WASHINGTON, DC - JANUARY 23:  White House Press Secretary Sean Spicer speaks during a daily briefing at the James Brady Press Briefing Room of the White House January 23, 2017 in Washington, DC. Spicer conducted his first official White House daily briefing to take questions from the members of the White House press corps.  (Photo by Alex Wong/Getty Images)

Sean Spicer’s Abnormal Press Conference(s)

Sean Spicer, the new White House press secretary, made it clear in his first official briefing that, like his boss, he would break with Washington precedents. After he stepped to the lectern yesterday and read a lengthy readout of the President’s day—three Presidential memoranda signed and several meetings with corporate C.E.O.s, union officials, and congressional leaders—he called on his first news organization, the New York Post.

The Post, of course, has been documenting Trump’s career longer and more closely than any other paper in America. If you grew up in New York in the eighties, the Post is the reason you knew more about Trump than you would have liked. It’s the paper that Trump, masquerading as a P.R. representative named John Miller, would often call to leak details about his romantic conquests and the soap opera of his three marriages. Decades later, the paper, owned by Rupert Murdoch’s News Corp., has remained a reliable Trump booster. On Sunday, the day after Spicer shocked reporters by reading an angry statement that included at least four easily verifiable lies about the crowd size for Trump’s Inauguration, the cover of the Post promoted a “40-page souvenir section” on “Trump’s Road to the White House.” Yesterday, its cover featured Ivanka Trump in a gown—“Hail to the chic”—and included three pages of pictures on “Ivanka’s style.”

From the Post, Spicer moved on to a reporter from the Christian Broadcasting Network, who asked about abortion policy. Spicer eventually came back to the mainstream outlets in the front row. He did a commendable job of taking questions from a wide range of news organizations in a briefing that lasted well beyond the typical time period. He announced one change to the format: he would soon bring in reporters from outside Washington to ask questions via Skype, a modernization that seems harmless. Once Spicer got going, the briefing seemed almost routine—almost.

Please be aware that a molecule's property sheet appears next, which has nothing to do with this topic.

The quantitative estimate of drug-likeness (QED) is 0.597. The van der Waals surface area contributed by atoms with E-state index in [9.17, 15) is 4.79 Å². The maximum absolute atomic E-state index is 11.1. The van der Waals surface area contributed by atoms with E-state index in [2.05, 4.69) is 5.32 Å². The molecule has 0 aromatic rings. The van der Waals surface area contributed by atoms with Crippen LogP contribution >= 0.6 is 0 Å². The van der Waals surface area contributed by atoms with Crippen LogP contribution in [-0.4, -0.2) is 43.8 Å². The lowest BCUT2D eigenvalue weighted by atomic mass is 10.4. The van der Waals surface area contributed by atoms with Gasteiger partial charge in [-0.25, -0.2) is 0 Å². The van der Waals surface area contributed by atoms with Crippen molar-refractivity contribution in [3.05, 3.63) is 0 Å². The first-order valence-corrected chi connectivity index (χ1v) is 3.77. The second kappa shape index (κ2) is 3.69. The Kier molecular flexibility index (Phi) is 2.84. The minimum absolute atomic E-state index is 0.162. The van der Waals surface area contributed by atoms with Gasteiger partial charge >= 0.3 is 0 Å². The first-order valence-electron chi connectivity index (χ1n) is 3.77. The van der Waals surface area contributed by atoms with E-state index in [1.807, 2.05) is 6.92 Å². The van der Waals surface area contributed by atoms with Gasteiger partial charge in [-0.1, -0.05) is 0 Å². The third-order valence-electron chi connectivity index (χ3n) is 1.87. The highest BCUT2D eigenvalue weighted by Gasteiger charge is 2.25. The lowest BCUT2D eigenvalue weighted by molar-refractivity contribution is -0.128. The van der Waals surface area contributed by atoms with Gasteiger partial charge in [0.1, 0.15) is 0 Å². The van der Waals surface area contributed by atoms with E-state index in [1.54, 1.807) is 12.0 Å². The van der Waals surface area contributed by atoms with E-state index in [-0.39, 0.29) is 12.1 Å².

Sitting along the wall that leads into the West Wing were several of Trump’s other new communications staffers, including Omarosa Manigault, the well-known villain from “The Apprentice”—who recently told “Frontline” that “every critic, every detractor, will have to bow down to President Trump,” because “it is the ultimate revenge to become the most powerful man in the universe”—and Hope Hicks, Trump’s campaign spokeswoman, who, in 2015, falsely accused a reporter of making up a story about being grabbed by Trump’s first campaign manager, Corey Lewandowski.* (The event in question was recorded on video.) Sitting beside Manigault and Hicks was Kellyanne Conway, Trump’s third campaign manager, who on Sunday became an Internet meme after she insisted that the Trump White House would battle the truth with “alternative facts.” They are all now assistants to the President, the most senior title for White House staffers.

One of the dangers in covering an abnormal Presidency is that journalists will constantly be on the lookout for signs of normalcy, and exaggerate and even celebrate them as proof that things aren’t so unusual, after all.

 

 

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